A Family Apart Summary

Joan Lowery Nixon

A Family Apart

  • This summary of A Family Apart includes a complete plot overview – spoilers included!
  • We’re considering expanding this synopsis into a full-length study guide to deepen your comprehension of the book and why it's important.
  • Want to see an expanded study guide sooner? Click the Upvote button below.

A Family Apart Summary

SuperSummary, a modern alternative to SparkNotes and CliffsNotes, offers high-quality study guides that feature  detailed chapter summaries and analysis of major themes, characters, quotes, and essay topics. This one-page guide includes a plot summary and brief analysis of A Family Apart by Joan Lowery Nixon.

Joan Lowery Nixon published A Family Apart, the first book in her middle-grade series Orphan Train Adventures, in 1995. Set in mid-nineteenth-century America, the historical novel follows the lives of six children whose mother is forced to give them up for adoption through the orphan train program, which moved young people away from the East Coast and to the Midwest. In this first installment of the series, the focus is on the oldest of the siblings, whose experiences in her new surroundings give her an eye-opening first hand education about loyalty, gender norms, and the repercussions of slavery.

The novel opens with a framing narrative set in the present day, as modern children gather at Grandma Briley’s house and ask her to tell them the stories of her mother, who as a young girl was adopted through the orphan train program. The novel’s narrative time frame then shifts to 1856, as we meet the family whose lives will make up the book series.

The Kellys are a poor Irish family living in New York City, even before their prospects grow dim when their father dies unexpectedly in a factory accident. Unmoored by widowhood, Mrs. Kelly worries about providing for her six children, who range in age from thirteen-year-old Frances to five-year-old Petey. When mischievous ten-year-old Mike gets in trouble for stealing, the authorities suspect that he is liable to become a street kid – considered a criminal menace at the time. Mike is threatened with jail time unless Mrs. Kelly is willing to send him away to be adopted – she decides that maybe out West, the kids find better families. Horrified by her mother’s decision, Frances yells that she will never forgive her.

After boarding the orphan train alongside other poor or actually orphaned children, the Kelly siblings take a slow monotonous journey toward the Midwest. One bit of excitement is when the train is boarded by three outlaws, who rob the other passengers – Mike uses his skills to recover a ring from the outlaws and return it to the woman it originally belonged to.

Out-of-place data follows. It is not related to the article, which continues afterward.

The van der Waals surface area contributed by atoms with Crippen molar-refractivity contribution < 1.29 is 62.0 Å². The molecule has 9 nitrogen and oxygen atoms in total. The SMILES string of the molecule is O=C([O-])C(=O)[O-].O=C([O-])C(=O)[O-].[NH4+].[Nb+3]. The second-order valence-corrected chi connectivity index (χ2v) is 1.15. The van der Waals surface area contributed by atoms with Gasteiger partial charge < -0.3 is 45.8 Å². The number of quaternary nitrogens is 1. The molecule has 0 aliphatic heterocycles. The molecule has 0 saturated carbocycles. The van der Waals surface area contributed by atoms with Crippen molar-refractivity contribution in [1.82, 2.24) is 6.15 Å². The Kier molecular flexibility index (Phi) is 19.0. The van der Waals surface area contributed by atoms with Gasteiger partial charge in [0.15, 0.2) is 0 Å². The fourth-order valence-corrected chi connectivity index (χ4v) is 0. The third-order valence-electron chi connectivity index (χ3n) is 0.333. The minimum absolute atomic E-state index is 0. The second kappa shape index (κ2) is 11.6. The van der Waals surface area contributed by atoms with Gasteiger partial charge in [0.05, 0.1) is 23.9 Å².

At each train stop, the Kellys and the other children line up outside the train as local families decide whether or not to adopt them. It turns out that most children will be adopted only in the loosest sense of the word: they will be taken in by families who need extra farm workers, and who will not necessarily think of the orphans as family members or treat them particularly well. In order to limit abuse, the Children’s Aid Society – the group setting up the orphan train adoption program – will visit each child twice a year to check for adequate nutrition, hygiene, and general well-being.

Frances quickly realizes the other nightmare of this program is that siblings are rarely adopted together and that she and her brothers and sisters are most likely going to be split up. By the time they get to the town of St. Joseph, Missouri, Frances has decided that she must do her best to protect Petey, the youngest, by being adopted by the same family. She disguises herself as a boy to up her chances.

Frances – now Frankie – and Petey are adopted by the Busbys, a family in St. Joseph. Frankie’s first challenges are getting used to farm life. She learns how to milk a cow, care for the horses, feed the animals, and cut wheat from a field in order to help the harvest. At the same time, Frankie must at all times be conscious of behaving like a boy rather than a girl, since that is what the Busbys believe her to be. She has a few close calls, like the time she decides to help Mrs. Busby with the dishes and startles the woman, since “you don’t often find boys willing to do women’s work.” In order to quash Mrs. Busby’s suspicions that Frankie is an oddly “gentle boy,” Frankie picks a fight with Elton Busby.

The main activity in the Busbys’ life is helping escaping slaves through the Underground Railroad. The family moved to their farm from New England specifically for the purpose of living out their ideals of abolitionism. After they take in Frankie and Petey, Mr. Busby learns that they must transport a group of slaves to the next house on the Railroad’s path. As Frankie drives the hay wagon hiding the people, a group of bounty hunters tracking the escapees almost catches up with her.

Frankie does manage to safely convey the group to their next hiding place, but the danger for her isn’t over. The bounty hunters find a slave’s scarf on the ground and take Frankie into custody to question her further. But as luck would have it, as soon as the bounty hunters drag Frankie back to the Busby house, the representatives from the Children’s Aid Society arrive for their biannual visit. Frankie’s disguise falls apart, and her actually being a girl is revealed to everyone. The bounty hunters are flummoxed – surely a girl wouldn’t have anything to do with the Underground Railroad – and so Frances is allowed to go free.

The novel ends with Frances wondering whether her family will ever be able to reunite – a question answered in the rest of the series.